It has come to my attention that many people have no idea what a Spousal IRA is, and who should be using one. Lack of specific retirement planning knowledge appears to be more common among LGBT married couples. Most likely, this is because they weren’t available for same-sex couples until we began to reap the benefit of marriage, or more specifically marriage equality.
Ok, you may be thinking, great another retirement account to think about. The good news here is a spousal IRA could save you several thousand dollars per year in taxes as a couple. My clients Jan and Fran used a spousal IRA for the first time last year and according to their CPA is saved them over $2800 in taxes between state and federal taxes. They were thrilled with the tax savings but confused about what the heck a spousal IRA was. They said “David, How does a spousal IRA work?” and “Why didn’t we do one before?”
Fran and Jan are not alone in being confused by the new Tax Cut and Jobs Act (TCJA) aka the Trump Tax Plan, retirement planning, and the spousal IRA. Keep reading, and we will explain what a Spousal IRA, how it works, and who should be contributing to one.
LGBT Spousal IRA
The DEFINITION of a ‘Spousal IRA’
Whether you are gay or straight as spousal IRA is a specific type of retirement account for individuals, which allows a working spouse to contribute to a nonworking spouse’s retirement account. Normally you have to earn the income yourself to be eligible to fund an IRA each tax year. The spousal IRA is an exception to this, which can benefit married couples, by allowing them to do a little extra tax planning, and hopefully keep more of their hard earned money.
The Basics ‘Spousal IRA’ works for LGBTQ+ Couples
There are three main requirements to be eligible for a Spousal IRA. 1) You must have enough earned income to cover the amounts contributed to both spouses accounts. 2)You must be legally married. 3) Couples must file a joint tax return.
So, in case it wasn’t obvious, without marriage equality, there would be no Spousal IRA accounts for same-sex couples.
You can fund either a spousal IRA or a spousal Roth IRA, or some combination of the two. Either way, you are still subject to the same contribution limits each year. For 2019, you are allowed to contribute $6000 each to an IRA or Roth IRA. If you are 50 years or old, you can make an extra $1000 contribution each, per year. Just a quick reminder, IRA can only be held in one person’s name, so a joint IRA does not exist.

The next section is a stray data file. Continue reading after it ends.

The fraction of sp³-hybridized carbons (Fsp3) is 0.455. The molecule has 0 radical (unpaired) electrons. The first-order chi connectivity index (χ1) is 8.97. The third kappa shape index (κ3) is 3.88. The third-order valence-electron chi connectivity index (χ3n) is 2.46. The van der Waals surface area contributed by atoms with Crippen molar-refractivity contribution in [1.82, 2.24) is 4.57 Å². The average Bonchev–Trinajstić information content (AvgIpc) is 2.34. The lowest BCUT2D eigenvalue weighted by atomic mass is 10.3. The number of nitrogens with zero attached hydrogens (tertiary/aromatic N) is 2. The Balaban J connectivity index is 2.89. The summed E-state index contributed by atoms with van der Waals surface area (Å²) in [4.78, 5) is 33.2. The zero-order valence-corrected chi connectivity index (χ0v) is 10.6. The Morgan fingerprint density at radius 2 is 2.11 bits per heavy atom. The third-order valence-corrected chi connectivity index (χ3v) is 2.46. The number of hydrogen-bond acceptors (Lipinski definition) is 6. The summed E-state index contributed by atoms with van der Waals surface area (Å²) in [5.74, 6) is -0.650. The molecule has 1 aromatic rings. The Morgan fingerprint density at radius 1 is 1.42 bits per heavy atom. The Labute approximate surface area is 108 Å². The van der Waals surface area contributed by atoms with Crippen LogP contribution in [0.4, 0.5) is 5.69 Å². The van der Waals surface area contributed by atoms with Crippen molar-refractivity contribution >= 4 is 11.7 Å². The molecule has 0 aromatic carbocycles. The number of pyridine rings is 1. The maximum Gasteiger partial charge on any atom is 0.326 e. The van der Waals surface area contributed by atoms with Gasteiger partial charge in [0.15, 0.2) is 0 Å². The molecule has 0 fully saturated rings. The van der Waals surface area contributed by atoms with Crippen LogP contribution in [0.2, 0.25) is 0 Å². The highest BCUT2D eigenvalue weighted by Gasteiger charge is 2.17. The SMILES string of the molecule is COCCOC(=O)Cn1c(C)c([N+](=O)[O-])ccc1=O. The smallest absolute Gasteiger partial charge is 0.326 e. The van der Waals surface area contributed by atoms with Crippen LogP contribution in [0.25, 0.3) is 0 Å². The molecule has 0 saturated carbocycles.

How Spousal IRAs Work for Same-Sex Couples:
There are a few rules and regulations that need to be followed when using a spousal IRA. To help make this process as seamless as possible, I recommend people work with the tax preparer and gay financial planner when deciding to open and fund a spousal IRA. Often, we make these choices are the time taxes are being filed.
Both Roth and Traditional IRAs have their own set of rules from the Internal Revenue Service (IRS). There are a few extra layers of regulation for those wishing to benefit from a spousal IRA.
Spousal IRA Income Limitations:
If you or your spouse are covered by a retirement plan (think 401(k) or 403(b)) at work, your allowable contributions to a spousal IRA will be phased out or reduced above certain income levels. For the Spousal Roth IRA, in 2019, the income phase-out is on income between $193,000 and $203,000. For a Spousal Traditional IRA, the contributions limits phase out between $103,000 and $123,000 of income.
If one spouse doesn’t work or is already retired, the Spousal IRA can be a great way to sock away a little extra money for retirement, and lower your current tax liability (assuming you choose the Traditional Spousal IRA). For my clients Fran and Jan, Jan is already retired, and Fran makes a pretty good income. We simply moved money from the Jans taxable investment account into her IRA, and voila they have a nice tax deduction that saved them several thousand dollars.
Jan and Fran were lucky to have the $6500 (2018 spousal IRA contribution limit) lying around. Most couples are going to want to plan a little further ahead to make the spousal IRA contribution. If you can sock away $500 per month into an investment account ($583.33 per month if over 50) and when tax time runs around you will all the money you need to fully fund a spousal IRA, without breaking a sweat. Of course, we are assuming it makes sense for your personal financial situation, and you qualify.
I will leave the debate of which is better a Spousal Roth IRA or Spousal Traditional IRA for another time. The important thing is that you are saving enough for that dream gay retirement. A spousal IRA is another tool in the financial planning toolbox to help all the fabulous same-sex married couples achieve financial freedom just a little faster and easier.
Once you know you are eligible to contribute to a spousal IRA, your account can be opened at pretty much financial institutions or with your trusted gay financial advisor. You can even make spousal IRA contributions into an existing IRA. Same goes for a spousal ROTH IRA if you already have a ROTH you can just put the money into that account.
What are you planning for your fabulous gay retirement with your spouse? Inquiring minds want to know.